Faculty and Students Need Training to Succeed in Online Classes

adsit80By John Adsit
Editor, Curriculum & Instruction

[Note: This article was first posted by John on 23 July 2010 as a reply to a comment by Jim, in the discussion on “We Need an Eco-Smart Model for Online Learning.” Also see John’s earlier comment on that article. -js]

For the student, a major difference is that she can’t sit back and expect to be taught. She has to actively navigate the virtual environment to learn. -Jim S

In my experience, therein lies the problem.

You describe a “guide on the side” ideal of learning, a style I endorse. When I first started an online school, we set up all our courses like this, from the start, and immediately ran into significant problems with student failure. It led me to do a presentation at a national conference I called “The Trap of Best Practice.”

For students, the norm has been passive education. “Feed me the facts and give me a test on those facts.” In this very journal last year we had an article [see Steve Eskow‘s second comment on this article] that held up the lecture halls of Harvard as the very pinnacle of great education. I would wager that the vast majority of professors have that opinion.

Give students constructivist educational processes without proper preparation, and they are immediately lost in such an unfamiliar environment. Our students, we realized, were skimming through class materials looking for simple answers to simple questions, and they were downright angry that they were finding neither. “The course is too confusing – I can’t find the answers!” they shouted.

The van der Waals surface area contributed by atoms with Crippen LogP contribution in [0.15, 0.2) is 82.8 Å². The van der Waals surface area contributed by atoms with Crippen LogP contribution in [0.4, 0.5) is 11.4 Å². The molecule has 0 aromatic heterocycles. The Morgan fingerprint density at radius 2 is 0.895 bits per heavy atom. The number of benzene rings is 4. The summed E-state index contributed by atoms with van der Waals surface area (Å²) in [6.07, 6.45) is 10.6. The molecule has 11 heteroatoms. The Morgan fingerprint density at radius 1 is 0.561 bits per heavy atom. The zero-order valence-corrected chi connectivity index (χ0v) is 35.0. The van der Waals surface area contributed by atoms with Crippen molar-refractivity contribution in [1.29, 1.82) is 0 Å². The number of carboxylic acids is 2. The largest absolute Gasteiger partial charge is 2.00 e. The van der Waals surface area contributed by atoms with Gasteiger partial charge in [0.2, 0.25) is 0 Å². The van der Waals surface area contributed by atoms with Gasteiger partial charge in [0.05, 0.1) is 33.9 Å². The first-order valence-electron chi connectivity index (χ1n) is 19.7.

Online discussions that were carefully designed to lead students to construct meaning were very problematic. The vast majority of students have rarely, if ever, participated in a real discussion in a classroom. In a typical class discussion, only a fraction of the class participates, and many students have learned that there is never a need for them to take part. Most of those discussions are not true discussions for the teacher is usually asking questions for which he or she has a specific answer in mind. Put these students in a position in an online class in which they MUST participate in a meaningful discussion where the QUALITY of their discussion (not the QUANTITY of responses) counts, and they don’t know what to do.

I think back to my own classroom experiences, and I remember how long it took me each year and each class to teach students how to be active learners. A quality online class MUST begin with an expectation that students will not know how to learn in this environment, and it MUST therefore begin by teaching the student how to be an active and engaged learner.

Before that can happen, though, the teachers/course designers MUST know what it means as well.

A close friend of mine is a dean in a major university. When he started teaching at the school years ago, he was a little embarrassed because he had only taken two education theory courses in his life. He then learned that he had taken two more education theory classes than the rest of his department combined. Within a couple of years he was pulled aside and told that it was beginning to look like he was going to be voted teacher of the year. He was warned that he should do all he could to prevent that since it would be taken as a sign that he was not devoting sufficient time to research. He is doing what he can as dean to change that attitude, but he said it is still very much the norm.